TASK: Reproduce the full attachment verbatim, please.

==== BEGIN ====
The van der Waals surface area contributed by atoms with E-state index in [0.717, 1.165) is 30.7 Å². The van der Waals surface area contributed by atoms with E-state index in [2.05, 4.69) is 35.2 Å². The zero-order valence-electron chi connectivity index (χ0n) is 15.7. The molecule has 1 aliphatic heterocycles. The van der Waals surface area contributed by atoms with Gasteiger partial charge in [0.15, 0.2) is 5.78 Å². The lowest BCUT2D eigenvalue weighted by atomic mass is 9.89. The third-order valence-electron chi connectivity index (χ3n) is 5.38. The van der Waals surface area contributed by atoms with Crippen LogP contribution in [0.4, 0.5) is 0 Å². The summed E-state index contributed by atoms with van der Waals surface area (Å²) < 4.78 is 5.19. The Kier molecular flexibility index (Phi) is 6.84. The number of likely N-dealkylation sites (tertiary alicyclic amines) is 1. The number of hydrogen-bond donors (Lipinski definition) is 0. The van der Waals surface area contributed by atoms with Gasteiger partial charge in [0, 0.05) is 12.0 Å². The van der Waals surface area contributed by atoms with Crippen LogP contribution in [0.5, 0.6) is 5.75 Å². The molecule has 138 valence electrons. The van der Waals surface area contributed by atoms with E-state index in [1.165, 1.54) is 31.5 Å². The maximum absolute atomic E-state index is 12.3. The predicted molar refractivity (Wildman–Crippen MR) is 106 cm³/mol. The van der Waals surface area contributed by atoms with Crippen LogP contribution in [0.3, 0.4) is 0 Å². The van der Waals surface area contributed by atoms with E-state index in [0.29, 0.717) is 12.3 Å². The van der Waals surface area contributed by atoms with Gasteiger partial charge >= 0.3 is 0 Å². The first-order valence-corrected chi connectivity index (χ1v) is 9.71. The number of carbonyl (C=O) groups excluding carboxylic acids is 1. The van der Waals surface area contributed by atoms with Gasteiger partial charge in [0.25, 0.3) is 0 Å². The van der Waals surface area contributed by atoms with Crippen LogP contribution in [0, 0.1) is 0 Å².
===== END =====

The van der Waals surface area contributed by atoms with E-state index in [0.717, 1.165) is 30.7 Å². The van der Waals surface area contributed by atoms with E-state index in [2.05, 4.69) is 35.2 Å². The zero-order valence-electron chi connectivity index (χ0n) is 15.7. The molecule has 1 aliphatic heterocycles. The van der Waals surface area contributed by atoms with Gasteiger partial charge in [0.15, 0.2) is 5.78 Å². The lowest BCUT2D eigenvalue weighted by atomic mass is 9.89. The third-order valence-electron chi connectivity index (χ3n) is 5.38. The van der Waals surface area contributed by atoms with Crippen LogP contribution in [0.4, 0.5) is 0 Å². The summed E-state index contributed by atoms with van der Waals surface area (Å²) < 4.78 is 5.19. The Kier molecular flexibility index (Phi) is 6.84. The number of likely N-dealkylation sites (tertiary alicyclic amines) is 1. The number of hydrogen-bond donors (Lipinski definition) is 0. The van der Waals surface area contributed by atoms with Gasteiger partial charge in [0, 0.05) is 12.0 Å². The van der Waals surface area contributed by atoms with Crippen LogP contribution in [0.5, 0.6) is 5.75 Å². The molecule has 138 valence electrons. The van der Waals surface area contributed by atoms with E-state index in [1.165, 1.54) is 31.5 Å². The maximum absolute atomic E-state index is 12.3. The predicted molar refractivity (Wildman–Crippen MR) is 106 cm³/mol. The van der Waals surface area contributed by atoms with Crippen LogP contribution in [0.3, 0.4) is 0 Å². The van der Waals surface area contributed by atoms with E-state index in [0.29, 0.717) is 12.3 Å². The van der Waals surface area contributed by atoms with Gasteiger partial charge >= 0.3 is 0 Å². The first-order valence-corrected chi connectivity index (χ1v) is 9.71. The number of carbonyl (C=O) groups excluding carboxylic acids is 1. The van der Waals surface area contributed by atoms with Gasteiger partial charge in [0.25, 0.3) is 0 Å². The van der Waals surface area contributed by atoms with Crippen LogP contribution in [0, 0.1) is 0 Å².